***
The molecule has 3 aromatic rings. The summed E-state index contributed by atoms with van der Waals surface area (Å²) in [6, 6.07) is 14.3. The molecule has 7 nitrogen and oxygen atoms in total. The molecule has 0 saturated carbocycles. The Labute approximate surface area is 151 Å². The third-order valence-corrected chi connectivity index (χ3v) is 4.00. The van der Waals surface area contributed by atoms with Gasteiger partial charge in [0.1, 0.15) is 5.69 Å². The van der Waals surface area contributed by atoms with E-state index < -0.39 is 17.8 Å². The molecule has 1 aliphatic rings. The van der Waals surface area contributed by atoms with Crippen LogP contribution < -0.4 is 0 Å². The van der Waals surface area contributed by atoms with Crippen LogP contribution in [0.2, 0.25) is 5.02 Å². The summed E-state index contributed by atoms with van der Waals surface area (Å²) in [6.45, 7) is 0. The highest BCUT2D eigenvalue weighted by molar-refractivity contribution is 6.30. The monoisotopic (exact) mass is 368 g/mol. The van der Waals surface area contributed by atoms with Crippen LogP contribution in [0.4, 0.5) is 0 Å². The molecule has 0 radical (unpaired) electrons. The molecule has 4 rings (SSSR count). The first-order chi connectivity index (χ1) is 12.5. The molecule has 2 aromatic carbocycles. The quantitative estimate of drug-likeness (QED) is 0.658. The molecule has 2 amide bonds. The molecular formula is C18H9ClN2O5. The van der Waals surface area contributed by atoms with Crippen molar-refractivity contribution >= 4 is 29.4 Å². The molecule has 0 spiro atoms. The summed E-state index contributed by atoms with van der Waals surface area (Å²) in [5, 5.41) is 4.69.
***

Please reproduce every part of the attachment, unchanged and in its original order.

The molecule has 3 aromatic rings. The summed E-state index contributed by atoms with van der Waals surface area (Å²) in [6, 6.07) is 14.3. The molecule has 7 nitrogen and oxygen atoms in total. The molecule has 0 saturated carbocycles. The Labute approximate surface area is 151 Å². The third-order valence-corrected chi connectivity index (χ3v) is 4.00. The van der Waals surface area contributed by atoms with Gasteiger partial charge in [0.1, 0.15) is 5.69 Å². The van der Waals surface area contributed by atoms with E-state index < -0.39 is 17.8 Å². The molecule has 1 aliphatic rings. The van der Waals surface area contributed by atoms with Crippen LogP contribution < -0.4 is 0 Å². The van der Waals surface area contributed by atoms with Crippen LogP contribution in [0.2, 0.25) is 5.02 Å². The summed E-state index contributed by atoms with van der Waals surface area (Å²) in [6.45, 7) is 0. The highest BCUT2D eigenvalue weighted by molar-refractivity contribution is 6.30. The monoisotopic (exact) mass is 368 g/mol. The van der Waals surface area contributed by atoms with Crippen LogP contribution in [0.4, 0.5) is 0 Å². The molecule has 0 radical (unpaired) electrons. The molecule has 4 rings (SSSR count). The first-order chi connectivity index (χ1) is 12.5. The molecule has 2 aromatic carbocycles. The quantitative estimate of drug-likeness (QED) is 0.658. The molecule has 2 amide bonds. The molecular formula is C18H9ClN2O5. The van der Waals surface area contributed by atoms with Crippen molar-refractivity contribution >= 4 is 29.4 Å². The molecule has 0 spiro atoms. The summed E-state index contributed by atoms with van der Waals surface area (Å²) in [5, 5.41) is 4.69.